I can’t stop thinking about the Colorado movie theater shooting. Over the last few days, it has driven me to tears on several occasions. Tears for the victims. Tears for their families. Tears of gratitude for the life and loves I have. Tears of fear, driven by the reminder that everything you love can be taken away in the blink of an eye.

I can’t bring myself to pass by an article on the attack without reading it or change the news if it comes on my screen. I feel like I owe it to the victims to know all of their names, all of their backstories. To disregard or ignore it because it upsets me feels utterly selfish and disrespectful.

They can’t ignore what happened.

It’s easy to move your way from one day into the next, without ever pausing to consider the decisions you made that led you there. I’m certainly not saying we should live our lives in fear; hermits who never leave our homes. But the minute details of their day led them to that particular showing of the Dark Knight, in that particular theater, at that particular time. Showing up a few minutes earlier or later than other patrons led them to choose the particular seat they chose, which was essentially the arbitrary deciding factor on whether or not they lived or died.

I am especially struck by the story of Jessica Ghawi , who worked under the last name Redfield, an aspiring sports journalist who died that night. Not to belittle anyone else’s tragedy. I’m sure that it is because Jessica and I could be interchangeable. We are close in age, with the same college degrees and, according to her Twitter account, the same stubbornness and sarcasm. She called herself a “grammar snob” which can certainly be used to describe me.  Jessica spent the afternoon tweeting a friend, bugging him to accompany her to the movie showing that night. The friend had several reasons why he didn’t want to go, including that they both had to work the next day and would be tired in the morning. But Jessica pressed and joked, eventually convincing him to go with her. She tweeted, “Of course we’re seeing Dark Knight. Redheaded Texan spitfire, people should never argue with me. Maybe I should get in on those NHL talks…” Her last tweet was: MOVIE DOESN’T START FOR 20 MINUTES.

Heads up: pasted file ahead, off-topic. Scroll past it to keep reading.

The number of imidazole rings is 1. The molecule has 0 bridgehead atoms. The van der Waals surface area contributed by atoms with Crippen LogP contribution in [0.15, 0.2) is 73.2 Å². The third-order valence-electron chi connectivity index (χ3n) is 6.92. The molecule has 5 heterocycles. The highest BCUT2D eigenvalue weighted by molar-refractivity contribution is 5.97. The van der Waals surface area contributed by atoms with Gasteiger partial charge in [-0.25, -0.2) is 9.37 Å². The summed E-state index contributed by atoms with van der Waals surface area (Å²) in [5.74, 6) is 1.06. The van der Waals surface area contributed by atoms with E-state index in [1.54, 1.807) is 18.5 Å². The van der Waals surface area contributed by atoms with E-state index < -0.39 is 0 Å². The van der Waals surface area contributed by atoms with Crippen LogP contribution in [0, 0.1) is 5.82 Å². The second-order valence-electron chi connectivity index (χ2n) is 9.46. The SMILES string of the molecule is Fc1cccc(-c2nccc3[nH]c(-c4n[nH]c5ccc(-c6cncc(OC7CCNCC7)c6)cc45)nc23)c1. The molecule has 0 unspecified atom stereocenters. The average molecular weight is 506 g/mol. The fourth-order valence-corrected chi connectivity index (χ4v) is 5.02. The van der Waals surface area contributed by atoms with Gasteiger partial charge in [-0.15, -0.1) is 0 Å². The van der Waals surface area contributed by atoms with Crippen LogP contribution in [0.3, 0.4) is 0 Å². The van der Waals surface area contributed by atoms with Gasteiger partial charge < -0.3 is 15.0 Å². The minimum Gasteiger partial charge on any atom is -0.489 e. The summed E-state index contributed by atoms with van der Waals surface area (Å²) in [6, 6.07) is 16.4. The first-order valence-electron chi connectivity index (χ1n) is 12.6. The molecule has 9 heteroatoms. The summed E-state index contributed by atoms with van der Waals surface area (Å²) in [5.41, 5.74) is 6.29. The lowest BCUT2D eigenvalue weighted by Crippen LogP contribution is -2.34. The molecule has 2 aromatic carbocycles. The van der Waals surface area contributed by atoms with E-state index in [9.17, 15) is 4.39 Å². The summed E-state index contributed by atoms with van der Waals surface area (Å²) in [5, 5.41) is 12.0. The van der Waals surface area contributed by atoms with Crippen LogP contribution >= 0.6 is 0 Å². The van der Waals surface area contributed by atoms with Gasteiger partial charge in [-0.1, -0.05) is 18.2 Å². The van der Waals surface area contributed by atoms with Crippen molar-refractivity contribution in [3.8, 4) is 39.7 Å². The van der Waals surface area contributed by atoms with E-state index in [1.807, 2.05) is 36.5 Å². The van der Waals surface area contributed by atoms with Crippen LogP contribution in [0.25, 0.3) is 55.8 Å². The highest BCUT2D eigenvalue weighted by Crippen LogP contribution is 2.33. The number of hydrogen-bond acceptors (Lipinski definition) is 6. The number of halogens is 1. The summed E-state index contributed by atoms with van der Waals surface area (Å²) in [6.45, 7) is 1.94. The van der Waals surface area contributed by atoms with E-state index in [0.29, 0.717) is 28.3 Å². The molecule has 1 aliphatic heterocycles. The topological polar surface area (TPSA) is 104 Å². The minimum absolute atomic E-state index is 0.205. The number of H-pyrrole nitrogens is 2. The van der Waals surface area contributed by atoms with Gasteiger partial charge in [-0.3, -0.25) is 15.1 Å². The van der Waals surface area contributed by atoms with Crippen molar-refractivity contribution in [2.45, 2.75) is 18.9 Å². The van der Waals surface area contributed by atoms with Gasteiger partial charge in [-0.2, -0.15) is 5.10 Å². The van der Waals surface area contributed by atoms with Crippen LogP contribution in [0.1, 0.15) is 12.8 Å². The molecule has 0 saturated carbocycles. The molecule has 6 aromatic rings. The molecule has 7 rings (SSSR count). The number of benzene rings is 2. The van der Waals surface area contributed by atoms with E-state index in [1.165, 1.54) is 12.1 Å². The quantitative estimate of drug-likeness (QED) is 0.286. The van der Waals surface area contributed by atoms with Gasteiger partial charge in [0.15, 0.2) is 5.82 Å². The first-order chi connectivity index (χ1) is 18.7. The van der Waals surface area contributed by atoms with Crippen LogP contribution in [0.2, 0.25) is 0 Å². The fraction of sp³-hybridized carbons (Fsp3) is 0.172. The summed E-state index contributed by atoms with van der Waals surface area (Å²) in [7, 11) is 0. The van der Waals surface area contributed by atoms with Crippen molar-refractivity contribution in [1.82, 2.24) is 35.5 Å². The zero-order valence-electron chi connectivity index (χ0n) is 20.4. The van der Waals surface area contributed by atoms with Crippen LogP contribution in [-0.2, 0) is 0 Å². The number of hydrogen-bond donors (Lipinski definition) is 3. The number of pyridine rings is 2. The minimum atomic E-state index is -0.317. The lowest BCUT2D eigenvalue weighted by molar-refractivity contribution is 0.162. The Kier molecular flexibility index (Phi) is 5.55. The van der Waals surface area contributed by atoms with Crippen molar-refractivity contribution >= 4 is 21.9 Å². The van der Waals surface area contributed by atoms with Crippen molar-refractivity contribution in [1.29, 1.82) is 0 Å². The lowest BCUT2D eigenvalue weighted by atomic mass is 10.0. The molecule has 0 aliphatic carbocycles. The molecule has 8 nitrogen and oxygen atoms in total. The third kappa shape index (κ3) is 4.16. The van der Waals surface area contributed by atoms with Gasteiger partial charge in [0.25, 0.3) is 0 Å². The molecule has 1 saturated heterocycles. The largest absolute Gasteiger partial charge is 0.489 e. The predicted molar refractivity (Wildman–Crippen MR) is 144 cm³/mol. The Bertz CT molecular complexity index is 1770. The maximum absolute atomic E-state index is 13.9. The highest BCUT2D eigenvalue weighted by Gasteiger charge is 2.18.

That very simple tweet is devastating to me. Here was a beautiful, feisty, seemingly happy 20-something, painfully unaware of the fate that would end her life in under an hour. How many times have you been sitting in a theater, before the previews started, updating your Facebook status, replying to emails, etc? Just sitting and waiting and watching…

In June, she narrowly escaped a shooting in a Toronto mall. In her last blog post, she wrote about the experience, noting

 “I can’t get this odd feeling out of my chest. This empty, almost sickening feeling won’t go away. I noticed this feeling when I was in the Eaton Center in Toronto just seconds before someone opened fire in the food court. An odd feeling which led me to go outside and unknowingly out of harm’s way. It’s hard for me to wrap my mind around how a weird feeling saved me from being in the middle of a deadly shooting.”

“I was shown how fragile life was on Saturday. I saw the terror on bystanders’ faces. I saw the victims of a senseless crime. I saw lives change. I was reminded that we don’t know when or where our time on Earth will end. When or where we will breathe our last breath. For one man, it was in the middle of a busy food court on a Saturday evening.

I say all the time that every moment we have to live our life is a blessing. So often I have found myself taking it for granted. Every hug from a family member. Every laugh we share with friends. Even the times of solitude are all blessings. Every second of every day is a gift. After Saturday evening, I know I truly understand how blessed I am for each second I am given.

I feel like I am overreacting about what I experienced. But I can’t help but be thankful for whatever caused me to make the choices that I made that day. My mind keeps replaying what I saw over in my head. I hope the victims make a full recovery. I wish I could shake this odd feeling from my chest. The feeling that’s reminding me how blessed I am. The same feeling that made me leave the Eaton Center. The feeling that may have potentially saved my life.”

Every second of every day is a gift. I will try to live it as such. Really try.

So should you.